That’s a really good question. Sometimes, people are trying to make it look more intense than it is. All it really means is that you have some friends that you live fairly close to, sharing spontaneous life together. In our environment, we try to coach three aspects of kingdom life.
One is just communion – the ability to connect with God together. For most Christians, that’s time in Scripture together, praying together, eating together, etc. The second thing we try to have people integrate is what we call mission or blessing, which is just helping people with no strings attached. Every time you’re together just say, “Do any of our friends have any needs?” If somebody says, “Yeah,” then you actually go, and you spontaneously meet the needs.
The third phase is what we call inclusive community where you’re creating a place of belonging for people. The simplest way we coach this is to make sure you throw a party! For those who are just getting started with us, we’ll give them a very basic grid that, within a month with those same people, we want you to start throwing a party once a month. We want you to go help some people once a month together. We want you to spend some time together in Scripture a couple of times a month.
So it’s really not rocket science, but we find that if you don’t coach it in those different circles, people just end up going, “Yeah, it’s been another six months, and all we’ve done is Bible study.”
Here’s what we do know: even though we like the concept, everything in the kingdom or
everything of the Spirit actually goes against everything of our flesh. This is why pastors go, “I just can’t get people to really do this.” This isnâ€™t an issue of training; it’s an issue of prayer.
Weâ€™re letting our people know that the way of Jesus really is that different because it costs us our time, oftentimes our money, and our ability to control our own relationships; God is going to bring situations and people in our lives that make us feel uncomfortable.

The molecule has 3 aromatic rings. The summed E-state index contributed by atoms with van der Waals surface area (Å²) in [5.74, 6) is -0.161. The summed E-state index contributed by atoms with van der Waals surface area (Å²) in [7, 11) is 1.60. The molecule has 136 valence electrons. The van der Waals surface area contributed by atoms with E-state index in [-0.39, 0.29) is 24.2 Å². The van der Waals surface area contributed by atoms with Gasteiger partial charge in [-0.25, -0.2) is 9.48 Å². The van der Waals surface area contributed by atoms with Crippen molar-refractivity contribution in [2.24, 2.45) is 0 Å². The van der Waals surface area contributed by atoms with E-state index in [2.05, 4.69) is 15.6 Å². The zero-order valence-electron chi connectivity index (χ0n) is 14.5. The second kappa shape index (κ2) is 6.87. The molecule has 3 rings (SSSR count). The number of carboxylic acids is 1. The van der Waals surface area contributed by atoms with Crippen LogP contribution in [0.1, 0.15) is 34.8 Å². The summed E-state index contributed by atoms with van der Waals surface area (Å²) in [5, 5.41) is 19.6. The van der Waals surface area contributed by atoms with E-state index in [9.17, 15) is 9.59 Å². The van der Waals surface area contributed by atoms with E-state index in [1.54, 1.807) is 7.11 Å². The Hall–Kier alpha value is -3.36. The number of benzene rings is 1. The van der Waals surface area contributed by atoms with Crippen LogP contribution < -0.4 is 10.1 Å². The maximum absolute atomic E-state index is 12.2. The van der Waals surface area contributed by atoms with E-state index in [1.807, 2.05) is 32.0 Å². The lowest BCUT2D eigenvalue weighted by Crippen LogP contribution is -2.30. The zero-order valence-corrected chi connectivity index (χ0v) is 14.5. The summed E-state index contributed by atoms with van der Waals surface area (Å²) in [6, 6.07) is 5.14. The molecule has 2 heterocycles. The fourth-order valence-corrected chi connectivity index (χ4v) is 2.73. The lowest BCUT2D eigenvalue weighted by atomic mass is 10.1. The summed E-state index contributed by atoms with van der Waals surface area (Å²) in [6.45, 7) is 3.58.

Galatians even says that the things of the Spirit are always fighting against the things of the flesh. We Americans have a lot of fleshly things, like individualism, consumerism, materialismâ€¦you name it. So to really do missional-incarnational community, somebody actually has to be changed at the heart level.
That’s why we make and go do. We find that when we push people out, sometimes they’re even angry. They don’t want to do it, but when we actually force them to go out, be with people, those people out there actually captivate their hearts. Then a spiritual formation process begins and they find that theyâ€™ve never been so full spiritually.
So it’s not easy – I think it’s brutal in a lot of ways – but when you’ve been there, you never want to go back.
Hugh Halter is the national director of Missio, serving as a mentor to a global network of missional leaders and church planters. He is lead architect of Adullam, a congregational network of missional communities in Denver, Colorado, and is the coauthor of The Tangible Kingdom with Matt Smay. Twitter: @hughhalter.
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